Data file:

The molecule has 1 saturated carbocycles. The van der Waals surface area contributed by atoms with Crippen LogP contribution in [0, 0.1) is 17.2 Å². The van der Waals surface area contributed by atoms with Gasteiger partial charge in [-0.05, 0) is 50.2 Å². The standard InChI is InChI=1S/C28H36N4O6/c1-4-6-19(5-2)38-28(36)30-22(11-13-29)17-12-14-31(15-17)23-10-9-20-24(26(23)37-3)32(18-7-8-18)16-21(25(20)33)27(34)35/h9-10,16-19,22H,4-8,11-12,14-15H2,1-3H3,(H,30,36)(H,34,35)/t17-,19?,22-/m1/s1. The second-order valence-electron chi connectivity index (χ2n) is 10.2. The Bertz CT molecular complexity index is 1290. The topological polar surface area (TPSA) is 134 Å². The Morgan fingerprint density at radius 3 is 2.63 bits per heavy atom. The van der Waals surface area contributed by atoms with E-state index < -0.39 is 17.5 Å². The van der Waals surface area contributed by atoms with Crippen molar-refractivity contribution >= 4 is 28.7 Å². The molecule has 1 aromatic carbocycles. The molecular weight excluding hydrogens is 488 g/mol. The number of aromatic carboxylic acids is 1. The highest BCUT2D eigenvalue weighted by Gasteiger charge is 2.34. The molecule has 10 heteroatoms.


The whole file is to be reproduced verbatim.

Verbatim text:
The molecule has 1 saturated carbocycles. The van der Waals surface area contributed by atoms with Crippen LogP contribution in [0, 0.1) is 17.2 Å². The van der Waals surface area contributed by atoms with Gasteiger partial charge in [-0.05, 0) is 50.2 Å². The standard InChI is InChI=1S/C28H36N4O6/c1-4-6-19(5-2)38-28(36)30-22(11-13-29)17-12-14-31(15-17)23-10-9-20-24(26(23)37-3)32(18-7-8-18)16-21(25(20)33)27(34)35/h9-10,16-19,22H,4-8,11-12,14-15H2,1-3H3,(H,30,36)(H,34,35)/t17-,19?,22-/m1/s1. The second-order valence-electron chi connectivity index (χ2n) is 10.2. The Bertz CT molecular complexity index is 1290. The topological polar surface area (TPSA) is 134 Å². The Morgan fingerprint density at radius 3 is 2.63 bits per heavy atom. The van der Waals surface area contributed by atoms with E-state index < -0.39 is 17.5 Å². The van der Waals surface area contributed by atoms with Crippen molar-refractivity contribution >= 4 is 28.7 Å². The molecule has 1 aromatic carbocycles. The molecular weight excluding hydrogens is 488 g/mol. The number of aromatic carboxylic acids is 1. The highest BCUT2D eigenvalue weighted by Gasteiger charge is 2.34. The molecule has 10 heteroatoms.